Giac Lam Pagoda is located at 565 Lac Long Quan Street, Ward 10, Tan Binh District, Ho Chi Minh City. The pagoda was built by a Chinese named Ly Thuy Long in 1744. This is one of the oldest temples in Ho Chi Minh City and was recognized as National historical and cultural relic by the Ministry of Culture in 1988.
In 1744, in Lord Nguyen Phuc Khoat time, the pagoda was built by Ly Thuy Long Buddhist of Minh Huong people (Minh Huong people were those who worshiped Ming Dynasty, did not submit to Qing Dynasty, they went everywhere to earn living). The pagoda was originally named Son Can.
In 1774, Zen Master Vien Quang came to manage the pagoda and changed the name of the pagoda to Giac Lam. In Zen Master Vien Quang time, Giac Lam Pagoda became a center training the monks and the nuns in Saigon and South Vietnam.
In 1873, under the management of Zen Master Minh Khiem, the pagoda was a place for printing, copying Buddhist books, using wood to carve Buddhist books and translating some Buddhist books into the Vietnamese language.
The pagoda has been renovated three times. Zen Master Vien Quang rebuilt the pagoda in 1798 –1804. In 1906–1909, the Venerable Hong Hung, with the help of the Venerable Nhu Phong, restored the pagoda. In early 1999, the pagoda was restored again.
Giac Lam pagoda has a Tam word (Ξ) architecture consisting of three successive horizontal houses: the main hall, the lecture house, and the dining house. The roof is covered with yin and yang tiles. The roof corners are straight, not curved as other pagodas. The original pagoda does not have a three-door gate. It was only built in 1955. In 2007, the pagoda built the lecture house and the monk house (on the right side of the pagoda – following the view from the inside out).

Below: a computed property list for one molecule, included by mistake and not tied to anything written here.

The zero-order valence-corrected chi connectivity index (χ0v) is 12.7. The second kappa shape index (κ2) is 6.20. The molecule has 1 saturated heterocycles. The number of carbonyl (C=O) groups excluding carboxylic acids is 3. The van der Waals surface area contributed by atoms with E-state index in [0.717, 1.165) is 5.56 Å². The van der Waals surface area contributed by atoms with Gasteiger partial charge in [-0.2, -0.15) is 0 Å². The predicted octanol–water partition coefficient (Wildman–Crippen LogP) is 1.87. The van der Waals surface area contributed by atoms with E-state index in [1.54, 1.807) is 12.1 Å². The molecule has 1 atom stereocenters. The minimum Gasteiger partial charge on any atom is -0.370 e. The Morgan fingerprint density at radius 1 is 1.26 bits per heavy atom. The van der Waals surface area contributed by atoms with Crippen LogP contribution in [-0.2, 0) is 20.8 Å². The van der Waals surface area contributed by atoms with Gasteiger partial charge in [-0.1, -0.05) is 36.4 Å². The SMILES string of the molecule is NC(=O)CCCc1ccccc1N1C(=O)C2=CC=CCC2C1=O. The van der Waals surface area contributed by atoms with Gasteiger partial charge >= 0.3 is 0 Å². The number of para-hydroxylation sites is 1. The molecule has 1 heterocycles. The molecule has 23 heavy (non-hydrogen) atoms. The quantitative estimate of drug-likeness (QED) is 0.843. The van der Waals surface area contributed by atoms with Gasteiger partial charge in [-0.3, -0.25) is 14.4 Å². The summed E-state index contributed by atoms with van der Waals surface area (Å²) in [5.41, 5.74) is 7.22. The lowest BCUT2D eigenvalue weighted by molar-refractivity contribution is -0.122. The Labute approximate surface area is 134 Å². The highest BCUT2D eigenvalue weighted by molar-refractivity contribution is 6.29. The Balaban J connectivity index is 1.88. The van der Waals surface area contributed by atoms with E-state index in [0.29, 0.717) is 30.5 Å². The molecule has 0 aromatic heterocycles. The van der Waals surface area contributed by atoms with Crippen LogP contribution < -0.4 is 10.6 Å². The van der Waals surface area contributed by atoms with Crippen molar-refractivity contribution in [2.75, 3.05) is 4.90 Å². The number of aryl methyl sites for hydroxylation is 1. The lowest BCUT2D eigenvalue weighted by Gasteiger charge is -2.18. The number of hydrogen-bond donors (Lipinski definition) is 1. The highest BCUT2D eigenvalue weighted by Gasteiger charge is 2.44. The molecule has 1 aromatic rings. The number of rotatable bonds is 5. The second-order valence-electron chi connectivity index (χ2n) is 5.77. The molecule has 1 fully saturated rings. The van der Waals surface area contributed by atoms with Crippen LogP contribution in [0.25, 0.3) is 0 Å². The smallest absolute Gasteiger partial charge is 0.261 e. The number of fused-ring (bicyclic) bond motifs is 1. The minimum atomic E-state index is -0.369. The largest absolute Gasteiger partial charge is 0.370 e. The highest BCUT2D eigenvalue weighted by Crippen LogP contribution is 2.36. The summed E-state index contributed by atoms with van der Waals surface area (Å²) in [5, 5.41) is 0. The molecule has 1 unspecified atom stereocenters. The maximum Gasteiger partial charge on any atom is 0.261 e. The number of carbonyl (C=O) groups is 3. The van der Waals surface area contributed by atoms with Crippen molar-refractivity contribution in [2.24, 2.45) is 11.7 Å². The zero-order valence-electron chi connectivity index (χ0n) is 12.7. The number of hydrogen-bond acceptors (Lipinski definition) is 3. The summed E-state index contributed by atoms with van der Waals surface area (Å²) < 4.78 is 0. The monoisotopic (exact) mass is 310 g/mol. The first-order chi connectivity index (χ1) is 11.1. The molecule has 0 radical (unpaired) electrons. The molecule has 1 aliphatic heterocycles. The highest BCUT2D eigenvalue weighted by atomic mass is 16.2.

The main hall is a traditional folk house consisting of three compartments and two wings, four main pillars. Inside the main hall is quite wide and long. There are 56 big columns in dark brown. Every main column is decorated with a parallel sentence and carvings of birds and animals.
The front space of the main hall is a place worshiping Buddha. The altar in the middle has statues of Buddha Amitabha, Buddha Shakyamuni, Buddha Maitreya. Two altars on the left and right, there are statues of Bodhisattva Guan Yin and Bodhisattva Mahasthamaprapta. On both sides of the wall, there are eighteen statues of Arhats, a statue of The Hell King., a statue of Bodhi Dat Ma and a statue of Dragon King.
The backspace of the main hall is the worshiping place for the progenitors. The altar of the progenitors has the photos of the Venerable monks who managed Giac Lam pagoda before. Opposite the altar of the progenitors has altars: Buddha Standard, Amitabha Buddha, the Hell King.
In front of the main hall has a tower consisting of 7 hexagonal floors. The tower was constructed from 1970 according to Architect Vinh Hoang’s drawing, and in 1975, it was temporarily suspended until 1993. Since 1994, the 7th floor of the tower has worshiped Buddha’s relics.
To the left of the main hall is the tombs of the monks who were here, among them Zen Master Y-Linh Nhac, Zen Master Vien Quang. In addition, the pagoda yard also has a statue of Guan Yin Bodhisattva under the shadow of the Bodhi tree. This tree was brought from Sri Lanka by Venerable Narada (Sri Lanka) to be planted on June 18, 1953.
In the pagoda, there are 113 ancient statues, mainly wooden statues, only 7 bronze statues. There are many valuable statues such as Amitabha Buddha, Shakyamuni Buddha, Maitreya Buddha, Mahasthamaprapta Bodhisattva, Guan The Yin Bodhisattva, Ksitigarbha Bodhisattva, the Nine Dragon statue (cast in bronze), the statue of Eighteen Arhat, the statue of the King of Hell, the statue of the Patriarch Dat Ma, the Dragon King statue. On the main columns of the pagoda, there are engraved parallel sentences (consisting of 86 sentences) elaborately golden.